Who’s with me on this this – tax time 2021? Yuck!

In Canada we have to file our taxes by April 30. In America, it’s April 15, except for this year, 2021, the deadline has been extended to May 17, 2021.


When the World Health Organization announced the worldwide pandemic in 2020, many people became unemployed. If that happened to you, hopefully your government stepped in to help out financially.

In Canada, unemployed workers were able to collect the Canadian Employment Response Benefit of $2,000/month. Anyone who earned less than $1,000 during the month was eligible to apply. This program ran in Canada for seven months.

I was eligible for five months of benefits during this span.

I talked more about it in the post, How to Apply for Canada Emergency Response Benefit (CERB) if you’re Contract Worker or Self-Employed.

The CERB program ended in October, 2020. If you didn’t apply last year, you’re out of luck. Not retroactive.

The $2,000 CERB payment is taxable.

Whenever the money was deposited into my bank account, I immediately transferred 10% out to my saving account for taxes and another 10% into my registered retirement account, hoping it would bring down my income a bit.

A lot of people who received CERB didn’t think about putting away money for taxes. Or they were stretched so thin with housing, groceries, and other bills, there was no money to put aside.

We all have to pay the piper. Fortunately, the Canada Revenue Agency is giving Canadians until April 30, 2022 to repay the taxes interest free, if you meet the criteria.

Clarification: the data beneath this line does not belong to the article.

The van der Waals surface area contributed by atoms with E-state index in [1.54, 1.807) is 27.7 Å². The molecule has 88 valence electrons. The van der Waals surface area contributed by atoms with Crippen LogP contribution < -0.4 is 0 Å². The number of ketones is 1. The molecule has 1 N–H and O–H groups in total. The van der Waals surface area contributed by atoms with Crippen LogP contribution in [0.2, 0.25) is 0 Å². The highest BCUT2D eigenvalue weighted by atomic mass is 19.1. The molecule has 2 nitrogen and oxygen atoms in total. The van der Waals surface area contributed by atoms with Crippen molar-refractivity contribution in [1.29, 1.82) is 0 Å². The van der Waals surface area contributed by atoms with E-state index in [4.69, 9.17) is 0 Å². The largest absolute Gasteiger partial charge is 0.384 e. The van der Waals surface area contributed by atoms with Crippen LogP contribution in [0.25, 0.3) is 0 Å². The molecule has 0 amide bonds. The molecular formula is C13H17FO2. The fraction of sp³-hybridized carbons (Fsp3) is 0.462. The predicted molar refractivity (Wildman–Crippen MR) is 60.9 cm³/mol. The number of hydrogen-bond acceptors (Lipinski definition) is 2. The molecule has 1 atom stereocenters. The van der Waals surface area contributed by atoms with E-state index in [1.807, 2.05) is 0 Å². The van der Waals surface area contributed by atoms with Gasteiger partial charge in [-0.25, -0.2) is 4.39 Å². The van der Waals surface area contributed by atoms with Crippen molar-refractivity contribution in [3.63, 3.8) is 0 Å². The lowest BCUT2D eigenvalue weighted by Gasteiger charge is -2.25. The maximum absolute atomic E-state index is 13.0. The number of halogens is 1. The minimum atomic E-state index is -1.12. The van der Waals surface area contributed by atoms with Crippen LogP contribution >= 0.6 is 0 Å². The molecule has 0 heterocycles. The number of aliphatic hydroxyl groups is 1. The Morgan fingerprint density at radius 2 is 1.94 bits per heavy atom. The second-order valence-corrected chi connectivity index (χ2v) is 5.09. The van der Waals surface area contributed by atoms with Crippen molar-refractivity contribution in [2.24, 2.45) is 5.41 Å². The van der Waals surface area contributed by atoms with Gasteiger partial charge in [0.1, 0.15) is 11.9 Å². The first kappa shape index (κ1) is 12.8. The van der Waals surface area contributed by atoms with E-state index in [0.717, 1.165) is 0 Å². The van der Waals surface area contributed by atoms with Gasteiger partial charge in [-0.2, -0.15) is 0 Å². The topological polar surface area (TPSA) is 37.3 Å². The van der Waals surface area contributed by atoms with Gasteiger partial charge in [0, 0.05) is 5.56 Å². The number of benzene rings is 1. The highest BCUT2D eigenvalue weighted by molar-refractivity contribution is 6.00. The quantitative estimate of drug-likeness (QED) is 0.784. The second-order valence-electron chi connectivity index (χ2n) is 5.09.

MY 2020 TAXES?

On April 14, 2021 I had an appointment with my accountant who’d finished my taxes. She shook her head when I came in.

I knew it was bad news.

Big tax bill for me this year thanks to the CERB. Also thanks to contract work I did driving pick up trucks across the border in 2020. No taxes were deducted because I was hired as a contract worker.

But … I’d prepared myself in advance!

Clever me. Just like with the CERB, whenever the money hit my bank account, 10% was transferred to the savings account to pay my taxes and another 10% into my RRSP.


I owe $2,411 in taxes! YUCK! Double YUCK!

But I’m good. There’s more than enough money set aside. I told my accountant my system and she congratulated me. I suspect many of her clients were unable or unwilling to be that diligent.

Ladies, we have to be smart with our money! If you’re receiving income where the taxes aren’t deducted, put aside 20% into a savings account devoted to paying taxes. You’ll thank your smart self when April rolls around!

$2400?! That’s the most money I’ve ever paid in taxes!


It just sucks being a low income earner, paying high taxes, and it’s so hard to get ahead.

I can’t say it enough. Tax Time 2021 – Yuck!

This post was published by Cheryl @ The Lifestyle Digs on April 14, 2021.


Why do Low Income Earners Pay even more Taxes?
Managing my Money during the Coronavirus Pandemic

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